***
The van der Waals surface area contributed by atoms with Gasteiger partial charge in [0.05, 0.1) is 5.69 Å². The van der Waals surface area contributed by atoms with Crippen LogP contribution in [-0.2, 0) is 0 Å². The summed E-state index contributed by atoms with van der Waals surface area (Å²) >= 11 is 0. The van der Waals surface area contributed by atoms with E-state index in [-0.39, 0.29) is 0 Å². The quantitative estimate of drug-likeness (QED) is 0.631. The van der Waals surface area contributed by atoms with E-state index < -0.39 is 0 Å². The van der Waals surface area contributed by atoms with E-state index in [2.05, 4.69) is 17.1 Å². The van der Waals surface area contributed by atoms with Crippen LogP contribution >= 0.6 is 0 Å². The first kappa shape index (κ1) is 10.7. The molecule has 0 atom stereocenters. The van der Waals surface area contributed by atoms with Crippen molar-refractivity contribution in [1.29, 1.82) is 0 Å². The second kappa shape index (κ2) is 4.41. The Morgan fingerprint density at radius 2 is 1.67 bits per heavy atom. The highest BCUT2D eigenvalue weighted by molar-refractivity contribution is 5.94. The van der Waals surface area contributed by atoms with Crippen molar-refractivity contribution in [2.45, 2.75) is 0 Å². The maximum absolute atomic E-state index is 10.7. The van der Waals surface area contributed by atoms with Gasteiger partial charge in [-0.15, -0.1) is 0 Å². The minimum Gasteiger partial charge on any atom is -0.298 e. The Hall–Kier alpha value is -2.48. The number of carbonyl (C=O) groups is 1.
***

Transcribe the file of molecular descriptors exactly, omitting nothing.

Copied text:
The van der Waals surface area contributed by atoms with Gasteiger partial charge in [0.05, 0.1) is 5.69 Å². The van der Waals surface area contributed by atoms with Crippen LogP contribution in [-0.2, 0) is 0 Å². The summed E-state index contributed by atoms with van der Waals surface area (Å²) >= 11 is 0. The van der Waals surface area contributed by atoms with E-state index in [-0.39, 0.29) is 0 Å². The quantitative estimate of drug-likeness (QED) is 0.631. The van der Waals surface area contributed by atoms with E-state index < -0.39 is 0 Å². The van der Waals surface area contributed by atoms with E-state index in [2.05, 4.69) is 17.1 Å². The van der Waals surface area contributed by atoms with Crippen LogP contribution >= 0.6 is 0 Å². The first kappa shape index (κ1) is 10.7. The molecule has 0 atom stereocenters. The van der Waals surface area contributed by atoms with Crippen molar-refractivity contribution in [1.29, 1.82) is 0 Å². The second kappa shape index (κ2) is 4.41. The Morgan fingerprint density at radius 2 is 1.67 bits per heavy atom. The highest BCUT2D eigenvalue weighted by molar-refractivity contribution is 5.94. The van der Waals surface area contributed by atoms with Crippen molar-refractivity contribution in [2.45, 2.75) is 0 Å². The maximum absolute atomic E-state index is 10.7. The van der Waals surface area contributed by atoms with Gasteiger partial charge in [-0.15, -0.1) is 0 Å². The minimum Gasteiger partial charge on any atom is -0.298 e. The Hall–Kier alpha value is -2.48. The number of carbonyl (C=O) groups is 1.